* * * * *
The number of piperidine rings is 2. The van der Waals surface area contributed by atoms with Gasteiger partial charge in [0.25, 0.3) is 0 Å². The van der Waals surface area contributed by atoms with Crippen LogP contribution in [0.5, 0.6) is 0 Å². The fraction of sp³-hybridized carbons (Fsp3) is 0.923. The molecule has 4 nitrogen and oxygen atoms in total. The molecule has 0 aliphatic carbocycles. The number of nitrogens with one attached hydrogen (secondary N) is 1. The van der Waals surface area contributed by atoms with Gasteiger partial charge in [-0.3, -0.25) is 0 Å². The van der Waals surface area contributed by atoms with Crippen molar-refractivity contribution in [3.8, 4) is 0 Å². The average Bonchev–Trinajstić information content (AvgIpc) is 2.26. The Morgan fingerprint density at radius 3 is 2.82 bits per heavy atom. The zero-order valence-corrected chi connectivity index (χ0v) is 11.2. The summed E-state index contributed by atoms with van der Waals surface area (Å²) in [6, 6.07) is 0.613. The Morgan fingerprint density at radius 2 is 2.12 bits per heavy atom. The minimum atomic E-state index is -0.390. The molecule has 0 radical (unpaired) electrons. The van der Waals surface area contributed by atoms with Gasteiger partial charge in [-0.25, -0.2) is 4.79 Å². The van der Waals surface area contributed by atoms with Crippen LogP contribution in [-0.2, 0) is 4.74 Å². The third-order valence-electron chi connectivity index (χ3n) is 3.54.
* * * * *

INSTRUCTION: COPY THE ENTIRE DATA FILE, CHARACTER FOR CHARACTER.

The number of piperidine rings is 2. The van der Waals surface area contributed by atoms with Gasteiger partial charge in [0.25, 0.3) is 0 Å². The van der Waals surface area contributed by atoms with Crippen LogP contribution in [0.5, 0.6) is 0 Å². The fraction of sp³-hybridized carbons (Fsp3) is 0.923. The molecule has 4 nitrogen and oxygen atoms in total. The molecule has 0 aliphatic carbocycles. The number of nitrogens with one attached hydrogen (secondary N) is 1. The van der Waals surface area contributed by atoms with Gasteiger partial charge in [-0.3, -0.25) is 0 Å². The van der Waals surface area contributed by atoms with Crippen molar-refractivity contribution in [3.8, 4) is 0 Å². The average Bonchev–Trinajstić information content (AvgIpc) is 2.26. The Morgan fingerprint density at radius 3 is 2.82 bits per heavy atom. The zero-order valence-corrected chi connectivity index (χ0v) is 11.2. The summed E-state index contributed by atoms with van der Waals surface area (Å²) in [6, 6.07) is 0.613. The Morgan fingerprint density at radius 2 is 2.12 bits per heavy atom. The minimum atomic E-state index is -0.390. The molecule has 0 radical (unpaired) electrons. The van der Waals surface area contributed by atoms with Gasteiger partial charge in [-0.25, -0.2) is 4.79 Å². The van der Waals surface area contributed by atoms with Crippen LogP contribution in [-0.2, 0) is 4.74 Å². The third-order valence-electron chi connectivity index (χ3n) is 3.54.